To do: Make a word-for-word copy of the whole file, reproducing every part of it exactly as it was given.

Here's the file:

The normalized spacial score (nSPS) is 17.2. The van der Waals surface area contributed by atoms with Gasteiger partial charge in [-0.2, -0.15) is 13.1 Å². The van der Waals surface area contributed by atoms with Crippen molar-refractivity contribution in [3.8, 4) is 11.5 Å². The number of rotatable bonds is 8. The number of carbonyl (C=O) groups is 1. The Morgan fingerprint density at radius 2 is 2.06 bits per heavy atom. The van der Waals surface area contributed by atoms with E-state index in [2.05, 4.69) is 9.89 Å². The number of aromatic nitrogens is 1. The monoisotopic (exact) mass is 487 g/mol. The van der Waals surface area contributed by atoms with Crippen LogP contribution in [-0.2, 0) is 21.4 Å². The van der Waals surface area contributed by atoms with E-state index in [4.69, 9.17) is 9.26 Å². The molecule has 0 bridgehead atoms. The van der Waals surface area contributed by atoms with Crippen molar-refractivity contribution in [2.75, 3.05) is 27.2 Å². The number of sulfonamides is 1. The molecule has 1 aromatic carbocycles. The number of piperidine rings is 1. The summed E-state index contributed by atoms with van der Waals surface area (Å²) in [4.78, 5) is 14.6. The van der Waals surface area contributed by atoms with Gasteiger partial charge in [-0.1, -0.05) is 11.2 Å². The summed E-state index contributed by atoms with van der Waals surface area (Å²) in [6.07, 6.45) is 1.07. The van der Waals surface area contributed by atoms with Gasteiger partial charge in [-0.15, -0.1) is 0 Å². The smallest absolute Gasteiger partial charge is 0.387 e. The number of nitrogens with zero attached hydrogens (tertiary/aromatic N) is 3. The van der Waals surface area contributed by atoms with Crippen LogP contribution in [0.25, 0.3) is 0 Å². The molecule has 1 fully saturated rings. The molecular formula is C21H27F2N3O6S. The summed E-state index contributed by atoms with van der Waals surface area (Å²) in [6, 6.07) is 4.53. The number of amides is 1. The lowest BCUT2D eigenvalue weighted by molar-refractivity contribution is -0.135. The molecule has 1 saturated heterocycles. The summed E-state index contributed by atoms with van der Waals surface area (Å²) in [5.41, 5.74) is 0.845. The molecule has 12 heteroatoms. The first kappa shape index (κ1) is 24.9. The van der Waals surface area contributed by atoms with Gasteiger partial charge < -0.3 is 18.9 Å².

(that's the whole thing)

The normalized spacial score (nSPS) is 17.2. The van der Waals surface area contributed by atoms with Gasteiger partial charge in [-0.2, -0.15) is 13.1 Å². The van der Waals surface area contributed by atoms with Crippen molar-refractivity contribution in [3.8, 4) is 11.5 Å². The number of rotatable bonds is 8. The number of carbonyl (C=O) groups is 1. The Morgan fingerprint density at radius 2 is 2.06 bits per heavy atom. The van der Waals surface area contributed by atoms with E-state index in [2.05, 4.69) is 9.89 Å². The number of aromatic nitrogens is 1. The monoisotopic (exact) mass is 487 g/mol. The van der Waals surface area contributed by atoms with Crippen LogP contribution in [-0.2, 0) is 21.4 Å². The van der Waals surface area contributed by atoms with E-state index in [4.69, 9.17) is 9.26 Å². The molecule has 0 bridgehead atoms. The van der Waals surface area contributed by atoms with Crippen molar-refractivity contribution in [2.75, 3.05) is 27.2 Å². The number of sulfonamides is 1. The molecule has 1 aromatic carbocycles. The number of piperidine rings is 1. The summed E-state index contributed by atoms with van der Waals surface area (Å²) in [4.78, 5) is 14.6. The van der Waals surface area contributed by atoms with Gasteiger partial charge in [-0.1, -0.05) is 11.2 Å². The summed E-state index contributed by atoms with van der Waals surface area (Å²) in [6.07, 6.45) is 1.07. The van der Waals surface area contributed by atoms with Gasteiger partial charge in [-0.15, -0.1) is 0 Å². The smallest absolute Gasteiger partial charge is 0.387 e. The number of nitrogens with zero attached hydrogens (tertiary/aromatic N) is 3. The van der Waals surface area contributed by atoms with Crippen LogP contribution in [0.25, 0.3) is 0 Å². The molecule has 1 fully saturated rings. The molecular formula is C21H27F2N3O6S. The summed E-state index contributed by atoms with van der Waals surface area (Å²) in [6, 6.07) is 4.53. The number of amides is 1. The lowest BCUT2D eigenvalue weighted by molar-refractivity contribution is -0.135. The molecule has 1 saturated heterocycles. The summed E-state index contributed by atoms with van der Waals surface area (Å²) in [5.41, 5.74) is 0.845. The molecule has 12 heteroatoms. The first kappa shape index (κ1) is 24.9. The van der Waals surface area contributed by atoms with Gasteiger partial charge < -0.3 is 18.9 Å².